User-defined types, polymorphism, and pattern-matching


Learning goal

In this section you will be introduced to one of the many super-powers of the Haskell type-system: [A]lgebraic [D]ata [T]ypes. You will also learn about how to build you own complex data types using the building blocks of built-in types, ADTs, records & tuples.

This super-power, called ADT, can be practically put to use only with type-polymorphism and pattern-matching. So, we’ll cover those concepts, as well.

Reading material



Before jumping into the exercises

You will almost immediately hit the problem mentioned in Displaying values of your custom data-types. Read that section before you start-off with the exercises.

  • Go back and re-read some type-signatures that you were struggling with earlier (say, some API docs) . Do they make more sense now? For example, without reading the accompanying documentation, can you take an educated guess about what the following functions do?

    someFunc1 :: [Maybe a] -> [a]
    someFunc2 :: [Either a b] -> [b]
    someFunc3 :: [Either a b] -> ([a], [b])

    Stumped? Go to your LTS listing page and search for these type signatures, eg. search for [Maybe a] -> [a] and now read the API docs. Can you now appreciate how types are very self-documenting? Not yet? Don’t worry. Keep ploughing through, and these type-signatures will gradually starting “speaking” to you, as well.


    Btw, this is one of the reasons why a lot of Haskell libraries don’t have very explanatory API docs. Advanced Haskellers can understand a lot from the type-signatures themselves. And most libraries are written by advanced Haskellers. So, there.

  • If you have worked with Java or C#, try implementing Maybe and Either data-types using Generics in those languages. Also, if you understand Generics from Java/C# ecosystems, you’ll find it easier to grasp type-level polymorphism in Haskell.

  • Take some time to understand the difference and relationship between if-then-else, pattern-matching, and function-guards. Revisit your solutions to the previous chapter’s Before you start the exercises and rewrite each solution using all three - (a) if-then-else, (b) pattern-matching, and (c) function-guards. Are they completely interchangeable? Did you get stuck while expressing an operation/logic with any of the three techniques?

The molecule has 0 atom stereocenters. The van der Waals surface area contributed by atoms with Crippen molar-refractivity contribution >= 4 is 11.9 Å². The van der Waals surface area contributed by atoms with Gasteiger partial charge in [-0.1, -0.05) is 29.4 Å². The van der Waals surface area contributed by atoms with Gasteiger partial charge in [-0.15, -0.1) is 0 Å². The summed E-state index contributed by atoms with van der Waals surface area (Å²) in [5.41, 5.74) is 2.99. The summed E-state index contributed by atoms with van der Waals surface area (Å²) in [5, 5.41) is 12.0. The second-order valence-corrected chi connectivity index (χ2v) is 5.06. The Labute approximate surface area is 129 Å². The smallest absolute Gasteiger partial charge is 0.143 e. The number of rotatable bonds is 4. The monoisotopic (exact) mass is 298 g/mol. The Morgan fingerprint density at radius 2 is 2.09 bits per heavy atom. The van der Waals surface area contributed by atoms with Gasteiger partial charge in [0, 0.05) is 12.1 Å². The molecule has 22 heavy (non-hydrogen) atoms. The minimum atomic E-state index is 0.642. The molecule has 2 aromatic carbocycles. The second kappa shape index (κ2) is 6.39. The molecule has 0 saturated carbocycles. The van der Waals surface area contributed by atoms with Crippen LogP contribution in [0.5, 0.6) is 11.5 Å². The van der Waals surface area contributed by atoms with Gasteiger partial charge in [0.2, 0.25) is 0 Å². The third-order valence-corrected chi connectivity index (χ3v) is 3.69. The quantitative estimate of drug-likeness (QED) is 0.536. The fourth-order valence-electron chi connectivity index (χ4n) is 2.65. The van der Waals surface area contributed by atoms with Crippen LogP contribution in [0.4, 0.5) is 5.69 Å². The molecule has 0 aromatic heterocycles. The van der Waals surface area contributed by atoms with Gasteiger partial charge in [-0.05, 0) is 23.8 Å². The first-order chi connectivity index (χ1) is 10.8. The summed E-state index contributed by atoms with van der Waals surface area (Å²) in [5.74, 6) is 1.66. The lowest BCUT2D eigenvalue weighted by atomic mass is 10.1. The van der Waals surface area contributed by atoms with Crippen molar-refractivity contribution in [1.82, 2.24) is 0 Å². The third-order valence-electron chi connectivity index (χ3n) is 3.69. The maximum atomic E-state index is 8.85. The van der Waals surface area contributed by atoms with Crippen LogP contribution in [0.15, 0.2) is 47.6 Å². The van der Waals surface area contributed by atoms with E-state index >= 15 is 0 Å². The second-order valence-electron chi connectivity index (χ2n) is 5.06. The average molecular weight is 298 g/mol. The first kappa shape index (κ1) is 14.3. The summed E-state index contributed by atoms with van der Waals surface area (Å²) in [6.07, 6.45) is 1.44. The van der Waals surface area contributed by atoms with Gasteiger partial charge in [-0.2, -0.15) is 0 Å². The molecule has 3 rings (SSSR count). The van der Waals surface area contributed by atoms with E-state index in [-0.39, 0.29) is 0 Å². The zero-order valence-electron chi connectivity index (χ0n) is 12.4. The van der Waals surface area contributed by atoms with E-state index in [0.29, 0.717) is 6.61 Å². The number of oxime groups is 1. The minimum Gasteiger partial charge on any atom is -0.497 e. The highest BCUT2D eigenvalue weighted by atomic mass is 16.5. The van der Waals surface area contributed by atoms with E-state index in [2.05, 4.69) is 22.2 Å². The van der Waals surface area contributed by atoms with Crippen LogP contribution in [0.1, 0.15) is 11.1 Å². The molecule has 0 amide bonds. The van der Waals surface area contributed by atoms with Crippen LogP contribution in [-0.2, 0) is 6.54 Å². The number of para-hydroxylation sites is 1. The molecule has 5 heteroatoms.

• - Implement a solution without any custom-types. Then, implement a solution which uses the following custom-types at its core. Which one did you find easier to implement?

    data RLEUnit = Repetition Char Int | NoRepetition Char
    type RLE = [RLEUnit]
    computeRLE = String -> RLE
    computeRLE = _todo
    showCompressed :: RLE -> String
    showCompressed = _todo
    showOriginal :: RLE -> String
    showOriginal = _todo

  • Write the core data-structures & functions of a hypothetical library management app (as in, physical library with books and all). For example:

    data Book = { _defineTheRecordStructure }
    data Member = { _defineTheRecordStructure }
    -- This data-structure represents a list of all the books in the library,
    -- along with, who has issued them.
    type IssueDate = (Int, Int, Int) -- NOTE: (year, month, date)
    type Library = [(Book, Maybe (Member, IssueDate))]
    -- NOTE: It is not necessary that all the functions take two arguments. The
    -- function signatures are just placeholders. You have to figure them out.
    addBook :: ?? -> ?? -> ??
    removeBook :: ?? -> ?? -> ??
    issueBook :: ?? -> ?? -> ??
    returnBook :: ?? -> ?? -> ??
    -- Return a list of books that have been issued for more than 7 days
    overdueBooks :: ?? -> ?? -> ??

    You should be able to interact with you library-management app using GHCi itself, by calling the functions defined above, passing in the required arguments, and letting GHCi print the resulting data-structures to your terminal.

    • Can you think of at least two more ways of defining the core data-structures? Think about the pros & cons of each.
    • What happens to your library after you call addBook? How do you call addBook to add 5 new books, and then issueBook for one of the newly added books?
    • How are you handling the edge-case when issueBook is called on a book that is already issued? If you haven’t handled that, modify your code to handle that now? What does this do to the function signature of issueBook?
    • Were you able to write the overdueBooks function? How did you handle the case where adding 7 days to the issueDate was causing the date to overflow into the next month/year? And, how did you get the current date of the system? (Don’t beat yourself up if you weren’t able to write this function. We’ll revisit this part when we come to “Monads”)


add more exercises

Stuff that you might struggle with


Trying to create multiple records where fields share the same name will result in a compile error. Example:

data User = User
  { name :: String
  , email :: String
  , login :: String

data Company = Company
  { name :: String      -- Same field-name as User
  , email :: String     -- Same field name as User
  , address :: String


-- /private/tmp/first-project/app/Main.hs:10:5: error:
--   Multiple declarations of ‘name’
--  Declared at: /private/tmp/first-project/app/Main.hs:4:5
--                /private/tmp/first-project/app/Main.hs:10:5

-- /private/tmp/first-project/app/Main.hs:11:5: error:
--  Multiple declarations of ‘email’
--  Declared at: /private/tmp/first-project/app/Main.hs:5:5
--                /private/tmp/first-project/app/Main.hs:11:5